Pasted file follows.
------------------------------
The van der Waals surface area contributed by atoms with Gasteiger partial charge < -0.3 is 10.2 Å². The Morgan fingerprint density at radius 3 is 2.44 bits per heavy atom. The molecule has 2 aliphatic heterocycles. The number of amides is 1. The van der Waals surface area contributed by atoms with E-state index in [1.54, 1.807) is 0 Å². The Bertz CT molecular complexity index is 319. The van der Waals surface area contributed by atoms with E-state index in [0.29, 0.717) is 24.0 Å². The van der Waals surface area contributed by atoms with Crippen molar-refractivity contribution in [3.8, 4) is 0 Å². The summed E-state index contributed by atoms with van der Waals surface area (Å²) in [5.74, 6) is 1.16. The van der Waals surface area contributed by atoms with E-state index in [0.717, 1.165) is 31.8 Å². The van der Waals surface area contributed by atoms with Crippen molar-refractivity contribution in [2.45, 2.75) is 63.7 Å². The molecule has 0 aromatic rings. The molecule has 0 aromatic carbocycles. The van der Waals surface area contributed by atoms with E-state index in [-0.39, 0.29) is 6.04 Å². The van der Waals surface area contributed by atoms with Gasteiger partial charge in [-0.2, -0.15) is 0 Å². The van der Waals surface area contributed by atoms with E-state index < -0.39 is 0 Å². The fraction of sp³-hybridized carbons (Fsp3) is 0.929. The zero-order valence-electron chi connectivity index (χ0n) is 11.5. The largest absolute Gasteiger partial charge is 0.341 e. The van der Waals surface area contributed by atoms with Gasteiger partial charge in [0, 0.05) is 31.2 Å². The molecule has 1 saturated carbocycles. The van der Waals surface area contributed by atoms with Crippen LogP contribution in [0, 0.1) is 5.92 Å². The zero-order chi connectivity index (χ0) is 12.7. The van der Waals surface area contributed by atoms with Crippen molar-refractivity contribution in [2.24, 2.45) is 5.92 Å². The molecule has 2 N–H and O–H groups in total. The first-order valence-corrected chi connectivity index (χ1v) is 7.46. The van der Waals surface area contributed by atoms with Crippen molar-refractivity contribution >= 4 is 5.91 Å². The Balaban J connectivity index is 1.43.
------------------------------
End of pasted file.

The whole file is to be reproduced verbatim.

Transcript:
The van der Waals surface area contributed by atoms with Gasteiger partial charge < -0.3 is 10.2 Å². The Morgan fingerprint density at radius 3 is 2.44 bits per heavy atom. The molecule has 2 aliphatic heterocycles. The number of amides is 1. The van der Waals surface area contributed by atoms with E-state index in [1.54, 1.807) is 0 Å². The Bertz CT molecular complexity index is 319. The van der Waals surface area contributed by atoms with E-state index in [0.29, 0.717) is 24.0 Å². The van der Waals surface area contributed by atoms with Crippen molar-refractivity contribution in [3.8, 4) is 0 Å². The summed E-state index contributed by atoms with van der Waals surface area (Å²) in [5.74, 6) is 1.16. The van der Waals surface area contributed by atoms with E-state index in [0.717, 1.165) is 31.8 Å². The van der Waals surface area contributed by atoms with Crippen molar-refractivity contribution in [2.45, 2.75) is 63.7 Å². The molecule has 0 aromatic rings. The molecule has 0 aromatic carbocycles. The van der Waals surface area contributed by atoms with E-state index in [-0.39, 0.29) is 6.04 Å². The van der Waals surface area contributed by atoms with Gasteiger partial charge in [-0.2, -0.15) is 0 Å². The van der Waals surface area contributed by atoms with E-state index < -0.39 is 0 Å². The fraction of sp³-hybridized carbons (Fsp3) is 0.929. The zero-order valence-electron chi connectivity index (χ0n) is 11.5. The largest absolute Gasteiger partial charge is 0.341 e. The van der Waals surface area contributed by atoms with Gasteiger partial charge in [0, 0.05) is 31.2 Å². The molecule has 1 saturated carbocycles. The van der Waals surface area contributed by atoms with Crippen LogP contribution in [0, 0.1) is 5.92 Å². The zero-order chi connectivity index (χ0) is 12.7. The van der Waals surface area contributed by atoms with Crippen molar-refractivity contribution in [2.24, 2.45) is 5.92 Å². The molecule has 2 N–H and O–H groups in total. The first-order valence-corrected chi connectivity index (χ1v) is 7.46. The van der Waals surface area contributed by atoms with Crippen molar-refractivity contribution >= 4 is 5.91 Å². The Balaban J connectivity index is 1.43.